Wilson’s union problems, though, went far deeper than Bloom. UAW president Ron Gettelfinger “would have none of Harry,” writes Rattner, interrupting Wilson when he mentioned that his mother had worked in upstate textile mills and snapping: “Harry, I don’t want to hear your stories about factories.” At another point, Gettelfinger belittled the 36 year-old Wilson’s lack of industry or labor experience: “I know you are an expert on autos, but have you ever met my retirees?”

Earlier this year, Wilson told the Times that GM needed to be a “nimbler” corporation, like Toyota—Japanese carmakers being frequently held up as a models for the American auto industry, presumably for the way they tells their American workers they’re treated so well they don’t need to unionize, and then lay them off with impunity when times get tough.

Reuters reports that Wilson “favors a more activist approach for comptroller… and said the post has ‘enormous untapped fiscal powers to drive real reform. The comptroller needs to be the leading financial advocate in the state.'”

Advocate for what, exactly? I don’t think he means a more progressive income tax. Given that state pension benefits are constitutionally guaranteed, I’m guessing he means “reforming”—cutting—benefits, his dire audits appealing to the bizarrely outsized pride many of us seem to take in deferring to the expertise of someone who tells us how ruthless we need to be with other people.

The goal of government, though, is not to make it a more nimble business with a robust balance sheet—it’s the well-being of the people who depend upon it. Yes, we are spending a lot of tax dollars to support a growing pool of retirees who are living longer than ever. But that’s the social contract.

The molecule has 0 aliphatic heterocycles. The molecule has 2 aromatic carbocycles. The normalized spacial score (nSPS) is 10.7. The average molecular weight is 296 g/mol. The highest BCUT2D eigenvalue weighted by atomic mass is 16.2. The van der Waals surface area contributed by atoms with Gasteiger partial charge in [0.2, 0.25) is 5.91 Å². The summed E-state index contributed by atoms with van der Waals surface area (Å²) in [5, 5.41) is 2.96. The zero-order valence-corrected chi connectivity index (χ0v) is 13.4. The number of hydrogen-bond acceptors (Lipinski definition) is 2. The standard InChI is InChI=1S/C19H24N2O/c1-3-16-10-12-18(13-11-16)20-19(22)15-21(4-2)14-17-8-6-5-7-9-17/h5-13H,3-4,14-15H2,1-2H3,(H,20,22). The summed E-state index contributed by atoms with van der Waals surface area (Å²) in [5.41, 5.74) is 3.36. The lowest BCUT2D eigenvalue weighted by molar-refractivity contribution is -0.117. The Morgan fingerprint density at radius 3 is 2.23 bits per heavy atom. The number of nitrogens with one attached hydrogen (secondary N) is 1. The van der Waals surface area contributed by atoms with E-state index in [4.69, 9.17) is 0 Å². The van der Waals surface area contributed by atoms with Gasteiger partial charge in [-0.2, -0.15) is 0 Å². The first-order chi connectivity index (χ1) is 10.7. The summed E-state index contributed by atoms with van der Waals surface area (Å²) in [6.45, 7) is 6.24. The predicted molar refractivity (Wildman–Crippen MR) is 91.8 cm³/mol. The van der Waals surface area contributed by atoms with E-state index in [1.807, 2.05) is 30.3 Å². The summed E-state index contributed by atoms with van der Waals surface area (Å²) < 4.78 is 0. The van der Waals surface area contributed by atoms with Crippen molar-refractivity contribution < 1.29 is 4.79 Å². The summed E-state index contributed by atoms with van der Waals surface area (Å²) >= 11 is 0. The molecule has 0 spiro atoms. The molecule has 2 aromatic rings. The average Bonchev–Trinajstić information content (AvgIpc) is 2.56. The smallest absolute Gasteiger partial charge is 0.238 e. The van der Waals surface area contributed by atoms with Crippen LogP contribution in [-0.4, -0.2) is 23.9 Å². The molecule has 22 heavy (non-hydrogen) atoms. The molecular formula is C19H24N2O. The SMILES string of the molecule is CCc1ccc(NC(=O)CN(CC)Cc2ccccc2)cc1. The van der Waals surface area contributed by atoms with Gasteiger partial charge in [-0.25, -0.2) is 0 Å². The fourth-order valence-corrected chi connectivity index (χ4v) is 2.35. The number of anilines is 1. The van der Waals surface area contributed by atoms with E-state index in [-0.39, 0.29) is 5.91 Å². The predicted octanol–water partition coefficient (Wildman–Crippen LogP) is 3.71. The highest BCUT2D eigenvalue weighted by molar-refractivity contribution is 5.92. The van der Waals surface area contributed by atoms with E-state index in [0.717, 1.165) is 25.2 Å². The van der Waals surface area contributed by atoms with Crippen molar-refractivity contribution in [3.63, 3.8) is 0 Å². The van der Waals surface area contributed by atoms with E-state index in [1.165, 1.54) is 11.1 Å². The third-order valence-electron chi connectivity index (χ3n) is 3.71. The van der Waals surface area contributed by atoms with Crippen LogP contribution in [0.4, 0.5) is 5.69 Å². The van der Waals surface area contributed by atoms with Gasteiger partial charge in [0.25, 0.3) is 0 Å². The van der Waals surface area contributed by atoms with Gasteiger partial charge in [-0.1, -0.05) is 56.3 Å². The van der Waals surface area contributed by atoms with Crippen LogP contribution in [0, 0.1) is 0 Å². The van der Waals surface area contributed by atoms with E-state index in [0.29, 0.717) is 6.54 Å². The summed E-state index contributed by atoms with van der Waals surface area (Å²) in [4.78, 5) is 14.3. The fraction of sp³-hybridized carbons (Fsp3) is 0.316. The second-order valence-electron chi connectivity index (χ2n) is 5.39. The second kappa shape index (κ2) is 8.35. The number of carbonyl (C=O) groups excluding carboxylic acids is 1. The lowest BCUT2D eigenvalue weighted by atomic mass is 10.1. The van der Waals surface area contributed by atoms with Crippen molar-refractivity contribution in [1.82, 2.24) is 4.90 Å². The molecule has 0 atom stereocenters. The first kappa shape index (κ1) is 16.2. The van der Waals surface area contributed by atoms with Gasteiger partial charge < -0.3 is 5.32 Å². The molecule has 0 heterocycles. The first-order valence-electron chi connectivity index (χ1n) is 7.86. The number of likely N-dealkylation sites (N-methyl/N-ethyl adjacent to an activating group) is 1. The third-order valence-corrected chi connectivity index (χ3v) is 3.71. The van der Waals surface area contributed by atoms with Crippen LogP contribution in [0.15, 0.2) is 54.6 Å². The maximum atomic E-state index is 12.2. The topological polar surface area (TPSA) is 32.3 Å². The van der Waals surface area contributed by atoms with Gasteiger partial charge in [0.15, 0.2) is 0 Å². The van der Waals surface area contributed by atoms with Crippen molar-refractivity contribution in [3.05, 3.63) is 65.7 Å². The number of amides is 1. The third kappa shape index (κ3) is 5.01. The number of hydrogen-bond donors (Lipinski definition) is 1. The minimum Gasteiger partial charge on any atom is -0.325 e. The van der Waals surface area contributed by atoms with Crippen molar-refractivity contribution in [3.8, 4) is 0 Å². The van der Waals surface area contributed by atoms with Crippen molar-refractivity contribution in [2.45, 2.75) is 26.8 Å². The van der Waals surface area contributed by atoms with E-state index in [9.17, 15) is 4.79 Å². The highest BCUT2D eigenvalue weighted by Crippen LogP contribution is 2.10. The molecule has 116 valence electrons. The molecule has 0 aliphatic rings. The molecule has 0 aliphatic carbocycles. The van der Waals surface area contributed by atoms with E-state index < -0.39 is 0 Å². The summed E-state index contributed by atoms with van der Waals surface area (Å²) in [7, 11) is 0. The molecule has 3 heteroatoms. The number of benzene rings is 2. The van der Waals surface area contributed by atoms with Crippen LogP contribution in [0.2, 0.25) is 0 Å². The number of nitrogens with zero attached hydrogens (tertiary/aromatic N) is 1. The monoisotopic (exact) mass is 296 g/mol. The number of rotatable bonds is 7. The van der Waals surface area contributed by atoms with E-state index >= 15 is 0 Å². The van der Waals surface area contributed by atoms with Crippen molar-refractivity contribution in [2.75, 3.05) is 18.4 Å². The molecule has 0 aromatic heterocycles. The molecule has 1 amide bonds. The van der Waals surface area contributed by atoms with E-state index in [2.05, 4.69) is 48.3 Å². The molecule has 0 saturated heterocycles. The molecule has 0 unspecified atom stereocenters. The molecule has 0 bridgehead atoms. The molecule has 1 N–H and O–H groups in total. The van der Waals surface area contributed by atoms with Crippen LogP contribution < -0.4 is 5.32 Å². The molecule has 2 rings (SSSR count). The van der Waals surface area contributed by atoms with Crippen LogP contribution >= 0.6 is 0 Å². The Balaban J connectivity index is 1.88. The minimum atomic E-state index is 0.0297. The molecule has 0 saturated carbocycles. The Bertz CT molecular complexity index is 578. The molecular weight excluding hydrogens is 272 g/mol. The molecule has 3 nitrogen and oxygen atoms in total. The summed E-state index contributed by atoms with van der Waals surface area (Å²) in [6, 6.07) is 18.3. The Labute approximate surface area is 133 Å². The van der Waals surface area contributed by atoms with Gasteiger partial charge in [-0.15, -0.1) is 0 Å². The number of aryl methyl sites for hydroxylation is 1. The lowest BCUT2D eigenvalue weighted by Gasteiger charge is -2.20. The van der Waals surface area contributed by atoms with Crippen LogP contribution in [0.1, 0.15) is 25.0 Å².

It’s like in the GM deals, when Wilson had to be told that the goal was saving the jobs, not the corporation. He seems to care more about the efficiency of the pension fund than he cares about the people who live off its payouts.

2 Comment

  • Clever how you pretended yesterday to be neutral in the Comptroller’s race, with merely some nagging reservations about Wilson, and now 24 hours later you’ve come back with such a full throated denunciation of the man.

    Setting up a straw man, only to kick him down, may feel like an effective rhetorical conceit but it’s not ethical journalism.

    As to your definition of the goal of government

  • If Wilson’s PR team writes long-winded paragraphs in defense of him after you write a praise poem to him, you know something doesn’t smell right. I’ve read enough about Steve Rattner and his self-serving book to know that this guy’s shady. Another Government Sachs clone. Check out Malcolm Gladwell’s review in the New Yorker this week.

    Where’s the analysis on the attorney general races?